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The traveler path to purchase has never been a simple one, but as most travel marketers know, it’s becoming even more complex as newer channels such as mobile, social media, video, and online reviews play bigger roles in the discovery process. While these channels require new ways of thinking about marketing strategies, they also provide new opportunities for traveler engagement and authentic customer connections.
SkiftX spoke with Alia Lamborghini, Industry Lead – Travel and Disruption at Oath about why travel marketers should move beyond the bottom of the funnel to focus on the larger picture of traveler brand engagement, why the human element of travel marketing matters now more than ever, and why the importance of content and mobile cannot be overstated.
SkiftX: Travel brands talk about getting the right message to the right customer at the right time on the right device. Do you think we’re there yet?
Alia Lamborghini: There is still a gap between consumer behavior and how brands are advertising. Today, consumer-centric means mobile-first. According to eMarketer, 80 percent of people globally will use a mobile phone by 2020.
When it comes to cross-device strategy, consumers expect more than a mobile app or site — they expect an experience that is seamless, immediate, and personal. In mobile and beyond, brands must approach each user touchpoint as a human moment. It’s not just data, machines and algorithms. It’s also about passions, connections, conveniences, identity, and community. In-depth audience insights that reveal such nuances are essential in helping marketers meet their consumers with the right message each step of the way.
SkiftX: How does the travel industry approach campaign planning? Is it still brand-centric?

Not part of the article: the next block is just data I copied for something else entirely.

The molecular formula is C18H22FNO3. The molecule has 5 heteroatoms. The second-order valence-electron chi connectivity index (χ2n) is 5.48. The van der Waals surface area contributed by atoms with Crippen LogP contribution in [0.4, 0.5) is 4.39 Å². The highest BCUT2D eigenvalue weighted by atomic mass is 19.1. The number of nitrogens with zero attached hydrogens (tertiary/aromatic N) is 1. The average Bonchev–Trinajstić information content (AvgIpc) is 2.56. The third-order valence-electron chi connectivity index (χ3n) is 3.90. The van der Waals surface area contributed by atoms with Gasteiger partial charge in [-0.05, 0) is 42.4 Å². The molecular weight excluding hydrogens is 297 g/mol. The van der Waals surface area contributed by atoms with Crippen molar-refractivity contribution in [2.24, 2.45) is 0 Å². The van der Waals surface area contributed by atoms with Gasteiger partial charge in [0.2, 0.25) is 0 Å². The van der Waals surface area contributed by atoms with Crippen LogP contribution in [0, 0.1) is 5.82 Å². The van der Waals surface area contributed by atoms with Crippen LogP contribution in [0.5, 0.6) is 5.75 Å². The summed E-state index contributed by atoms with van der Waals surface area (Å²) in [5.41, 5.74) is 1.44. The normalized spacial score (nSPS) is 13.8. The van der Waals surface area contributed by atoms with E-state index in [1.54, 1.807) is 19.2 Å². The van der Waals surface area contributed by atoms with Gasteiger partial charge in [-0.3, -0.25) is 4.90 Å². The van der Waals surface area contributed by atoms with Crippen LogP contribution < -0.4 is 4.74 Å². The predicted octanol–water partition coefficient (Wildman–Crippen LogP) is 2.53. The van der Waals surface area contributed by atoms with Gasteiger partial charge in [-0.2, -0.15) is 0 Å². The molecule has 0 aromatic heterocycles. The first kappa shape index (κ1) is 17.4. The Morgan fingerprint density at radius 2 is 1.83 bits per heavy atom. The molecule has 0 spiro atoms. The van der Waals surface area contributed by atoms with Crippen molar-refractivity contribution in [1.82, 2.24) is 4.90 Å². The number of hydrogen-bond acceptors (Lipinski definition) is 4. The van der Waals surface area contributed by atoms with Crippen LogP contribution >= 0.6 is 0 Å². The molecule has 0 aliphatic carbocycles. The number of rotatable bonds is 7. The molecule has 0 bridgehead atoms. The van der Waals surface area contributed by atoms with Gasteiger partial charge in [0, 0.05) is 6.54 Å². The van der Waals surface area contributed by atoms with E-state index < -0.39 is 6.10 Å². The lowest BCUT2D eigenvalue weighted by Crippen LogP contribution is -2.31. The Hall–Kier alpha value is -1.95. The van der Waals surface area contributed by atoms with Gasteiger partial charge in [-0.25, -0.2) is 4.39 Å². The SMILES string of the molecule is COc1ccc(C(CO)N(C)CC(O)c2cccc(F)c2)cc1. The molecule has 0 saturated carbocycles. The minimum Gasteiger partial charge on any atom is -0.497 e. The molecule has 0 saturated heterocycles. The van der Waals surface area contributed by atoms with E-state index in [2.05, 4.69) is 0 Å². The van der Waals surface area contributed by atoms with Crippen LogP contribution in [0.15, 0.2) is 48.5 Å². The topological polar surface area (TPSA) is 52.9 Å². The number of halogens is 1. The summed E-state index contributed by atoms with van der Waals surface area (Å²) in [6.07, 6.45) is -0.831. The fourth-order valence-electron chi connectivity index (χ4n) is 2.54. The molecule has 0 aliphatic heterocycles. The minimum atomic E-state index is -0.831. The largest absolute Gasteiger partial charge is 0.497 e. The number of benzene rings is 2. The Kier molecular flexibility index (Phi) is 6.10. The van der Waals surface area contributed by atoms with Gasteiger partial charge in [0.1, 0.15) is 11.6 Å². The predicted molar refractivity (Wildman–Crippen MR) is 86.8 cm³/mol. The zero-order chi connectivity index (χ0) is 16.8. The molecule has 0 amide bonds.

Lamborghini: Many travel marketers are still catching up when it comes to mobile and non-traditional performance marketing attribution. The travel industry has traditionally invested heavily in bottom of the funnel, user acquisition performance marketing — but last-click attribution doesn’t tell the full story. Content marketing and mobile strategy are important branding tools that are still not getting enough share of the marketing dollars.
Attention is an important currency that should be measured by dwell time and engagement — not just the quick drive-by of a like, follow or click. For example, we know the discovery and consideration processes begin long before the first click, on different devices through different channels. Compelling content from a myriad of sources — social media, third-party content creators, influencers, online reviews — play a huge role in inspiring and shaping consumer choices leading up to brand selection or booking.
SkiftX: We’re hearing more and more about how brands can create mobile moments to engage customers. How should travel marketers approach this?
Lamborghini: People spend over five hours a day on mobile devices, so mobile must be a priority. Premium mobile content, trusted mobile data, and ad tech built specifically for mobile are table stakes in 2018 mobile planning.